August 2nd, 2010
There’s so much conflicting and contradictory information that investors don’t know whether to sell or to back up the truck and load up? For example, In a recent Seeking Alpha blog article entitled “Warning Signs Suggest Market Headed for Another Collapse“, the author compared the head-and-shoulders formation in 2008 just before the Financial Crises Crash of 2008-09 to one he sees in the recent market action (something I wrote here often about). He concludes:
“a head & shoulders formation is arguably the most bearish technical formation in the books. The time, breadth and size of this head & shoulders is exactly the same as what we saw in early 2008 just before entering the biggest bear market in modern history. The neckline on this formation sits at around 1040 on the S&P 500. A substantial break below 1,000, the low of this current correction, could spell disaster for the broader markets ….. The long-term prospects of the market are completely in question until we see a rally above 1,220 on convincing volume.”
A major fallacy I see in his comparison is that it totally ignores market life cycle and investor psychology. Remember the two charts I frequently inserted last year depicting the various psychological phases the market goes through during its life cycle?
I look at these schematics and ask myself “In what sort of frame of mind are most of “talking heads” today as they give their views, concerns, strategies or advice?” Are they euphoric about stocks today? Are they thrilled with the opportunities they see in the market today? Are they filled with optimism and excitement at the market’s prospects?
If they are they would be tell tale signs that the market is approaching a top, on the verge of a collapse. This is how the big money guys spin their spiel so they convince the little guys to get into the market so they can distribute to them stock they accumulated a long time ago at much lower prices.
I just don’t see that happening and I don’t feel immersed in that sort of psychological atmosphere. Rather than excitement, thrill or euphoria, I sense more of the same sort of anxiety, depression, hope and even despondency resulting from continued uncertainty and fear that is associated more with bottoms than with tops.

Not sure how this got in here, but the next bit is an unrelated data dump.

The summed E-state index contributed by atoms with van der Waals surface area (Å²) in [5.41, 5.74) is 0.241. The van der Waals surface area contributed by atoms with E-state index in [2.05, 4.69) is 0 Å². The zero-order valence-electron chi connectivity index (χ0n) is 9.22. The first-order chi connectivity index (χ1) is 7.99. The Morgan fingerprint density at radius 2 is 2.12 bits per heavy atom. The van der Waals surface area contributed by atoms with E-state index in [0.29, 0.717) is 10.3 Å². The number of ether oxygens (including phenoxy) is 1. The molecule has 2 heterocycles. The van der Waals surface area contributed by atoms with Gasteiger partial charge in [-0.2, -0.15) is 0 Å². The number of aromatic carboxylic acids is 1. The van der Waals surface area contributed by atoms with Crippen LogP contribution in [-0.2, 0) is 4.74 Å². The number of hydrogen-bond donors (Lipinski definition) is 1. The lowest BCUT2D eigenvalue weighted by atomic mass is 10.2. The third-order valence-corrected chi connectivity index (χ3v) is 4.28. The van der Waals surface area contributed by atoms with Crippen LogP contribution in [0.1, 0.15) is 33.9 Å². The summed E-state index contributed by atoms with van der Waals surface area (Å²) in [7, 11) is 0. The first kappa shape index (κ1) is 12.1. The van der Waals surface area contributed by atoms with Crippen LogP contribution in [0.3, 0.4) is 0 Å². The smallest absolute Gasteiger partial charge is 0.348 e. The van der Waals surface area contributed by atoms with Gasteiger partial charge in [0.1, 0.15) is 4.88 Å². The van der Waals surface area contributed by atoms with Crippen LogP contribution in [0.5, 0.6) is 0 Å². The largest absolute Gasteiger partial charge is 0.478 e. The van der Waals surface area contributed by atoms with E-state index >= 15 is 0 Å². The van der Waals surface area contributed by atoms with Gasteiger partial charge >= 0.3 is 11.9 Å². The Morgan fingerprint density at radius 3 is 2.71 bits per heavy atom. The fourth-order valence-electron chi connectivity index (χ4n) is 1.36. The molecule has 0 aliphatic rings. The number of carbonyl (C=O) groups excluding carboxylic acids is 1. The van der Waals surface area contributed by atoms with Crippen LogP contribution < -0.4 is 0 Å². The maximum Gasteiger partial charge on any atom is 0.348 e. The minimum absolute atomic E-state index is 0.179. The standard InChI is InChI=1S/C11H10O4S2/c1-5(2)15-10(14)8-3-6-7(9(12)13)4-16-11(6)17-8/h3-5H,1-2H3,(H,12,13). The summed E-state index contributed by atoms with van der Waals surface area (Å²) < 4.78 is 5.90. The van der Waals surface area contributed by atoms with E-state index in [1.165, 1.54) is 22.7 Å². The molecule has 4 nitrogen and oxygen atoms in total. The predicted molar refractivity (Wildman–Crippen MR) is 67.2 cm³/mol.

We all know that the market hasn’t done anything for almost a year (actually, since last August or 11 months). How flat has it been? Here are the changes from the end of each of those months to last Friday’s close. The table shows the sort of percentage change investors would have realized had they invested at the end of each month and held through Friday’s close:
That sort of performance sure doesn’t look like a top to me. There hasn’t been a blow-out rise, a throwing of caution to the wind. Instead, it’s looked like a consolidation (or base, depending on where you start counting) with the market transitioning from relief that the bottom has been put it to optimism of possible renewed growth. It feels like the end of an accumulation phase and the beginning of the mark-up phase.
Yes it’s taken a long time but the trauma of the Financial Crises Crash was severe. We can talk about interest rates, bottom line vs. top line growth, balance of trade and other currency issues. But bottom line, there’s also a lot of damaged investor psychology involved and that psychology requires a lot of time and therapy to heal.